Biden gives fiery defense of Obama at black rights group

Reuters , Friday 13 Jul 2012

US Vice President Joe Biden warns that the election of Republican Mitt Romney could halt progress concerning the social rights of African Americans and reverse years of economic gains

Obama & Biden
U.S. President Barack Obama and Vice President Joe Biden smile after Obama delivered remarks on the extension of the payroll tax cut and unemployment insurance in the Old Executive Office Building in Washington February 21, 2012. (Photo: Reuters)


Vice President Joe Biden drew cheers from the nation's biggest civil rights group on Thursday with a fiery defense of President Barack Obama's record, and he warned that the election of Republican Mitt Romney could reverse years of economic and civil rights gains for blacks.

The day after Romney was booed during an appearance before the National Association for the Advancement of Colored People convention, Biden said Republicans had blocked Obama's efforts at every turn and their policies would halt progress for blacks in housing, education and a variety of economic issues.

"Their discipline has been amazing. They have never let up. But neither has my guy, Barack Obama," Biden said. "This election, in my view, is a fight for the heart and soul of America. These guys aren't bad guys, but they have a fundamentally different view."

It was a rousing speech to a friendly crowd by Biden, who has proved to be a passionate campaigner for Obama, drawing on his folksy charm and connection with working-class America.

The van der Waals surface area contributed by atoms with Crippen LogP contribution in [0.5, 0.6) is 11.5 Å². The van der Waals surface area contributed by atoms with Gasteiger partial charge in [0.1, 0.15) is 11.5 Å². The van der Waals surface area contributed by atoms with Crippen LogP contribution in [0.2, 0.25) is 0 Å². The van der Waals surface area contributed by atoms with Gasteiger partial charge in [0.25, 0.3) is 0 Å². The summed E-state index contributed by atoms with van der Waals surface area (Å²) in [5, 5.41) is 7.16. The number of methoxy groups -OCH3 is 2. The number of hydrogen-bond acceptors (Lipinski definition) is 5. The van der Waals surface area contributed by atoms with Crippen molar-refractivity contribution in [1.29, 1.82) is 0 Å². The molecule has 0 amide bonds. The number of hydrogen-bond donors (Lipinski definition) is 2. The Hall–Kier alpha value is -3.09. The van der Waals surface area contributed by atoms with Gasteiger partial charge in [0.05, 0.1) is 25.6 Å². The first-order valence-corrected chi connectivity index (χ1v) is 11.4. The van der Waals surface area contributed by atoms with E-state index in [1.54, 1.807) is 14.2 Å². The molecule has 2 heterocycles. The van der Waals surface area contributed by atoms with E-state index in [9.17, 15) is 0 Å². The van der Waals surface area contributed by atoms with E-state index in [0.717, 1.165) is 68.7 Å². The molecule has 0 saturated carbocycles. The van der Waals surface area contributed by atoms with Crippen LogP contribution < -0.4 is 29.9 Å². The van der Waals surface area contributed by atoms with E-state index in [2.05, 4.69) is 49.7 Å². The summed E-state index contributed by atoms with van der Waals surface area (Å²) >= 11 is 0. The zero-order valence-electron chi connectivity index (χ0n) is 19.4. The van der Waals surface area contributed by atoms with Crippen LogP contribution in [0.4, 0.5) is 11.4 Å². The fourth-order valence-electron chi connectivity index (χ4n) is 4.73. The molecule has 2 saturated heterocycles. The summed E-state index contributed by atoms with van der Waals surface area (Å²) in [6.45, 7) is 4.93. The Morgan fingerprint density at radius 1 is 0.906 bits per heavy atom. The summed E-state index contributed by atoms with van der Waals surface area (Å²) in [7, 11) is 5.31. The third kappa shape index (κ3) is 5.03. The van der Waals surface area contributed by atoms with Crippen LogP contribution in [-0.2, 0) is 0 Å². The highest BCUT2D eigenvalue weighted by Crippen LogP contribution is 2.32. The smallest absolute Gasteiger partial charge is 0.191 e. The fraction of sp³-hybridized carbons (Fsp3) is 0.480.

Biden asked the audience to imagine what a Romney presidency would mean for the Justice Department, the Supreme Court and voting rights.

"This is not your father's Republican Party," said Biden, the former chairman of the Senate Judiciary Committee. "They see a future where voting is made harder, not easier."

He condemned Republican support for voter ID laws that critics say will disenfranchise many black voters.

"Did you think we'd be fighting these battles again?" he asked the crowd, which roared "No!" in reply.

"When you have the right to vote, you have the right to change things," he said. "We see a future where those rights are expanded, where access to the ballot is unencumbered."

His message resonated with the audience in Texas where a new voter ID law has angered black activists who say it would deny hundreds of thousands of people access to voting. The law is being challenged in a federal court in Washington this week.

Romney drew boos from the NAACP audience on Wednesday for blasting Obama's healthcare overhaul and his leadership on the economy. Romney promised to improve life for blacks by turning around the economy and cutting unemployment - at 14.4 percent for blacks compared to the national average of 8.2 percent.


Biden said Obama had made the tough decisions that pulled the economy out of recession with his economic stimulus plan and auto industry bailout, despite repeated opposition from Republicans in Congress.

He predicted the election would turn on character and vision, and "it will not surprise you - I don't think it's even a close call," he said.

Blacks are the most reliable Democratic voting bloc, and more than 95 percent backed Obama in 2008. Polls show Obama, the first black U.S. president, has similar levels of support among African Americans this year four months before the Nov. 6 election.

Voter turnout among blacks in November could be crucial, however. National opinion polls show a tight race between Romney and Obama, with many polls giving Obama a slight lead.

Biden was appearing at the convention for Obama, who sent a brief, taped video message telling the group, "I stand on your shoulders."

The mostly black crowd frequently roared its approval for Biden and shouted in dismay when he indicated he was wrapping up his speech.

"I think it was a clear indication of the intent of the administration to continue to be sure that everyone is treated fairly and equally, and that we try to generate more jobs and strengthen the economy," said James Gallman, a retired educator from Aiken, South Carolina, who serves on the NAACP board.

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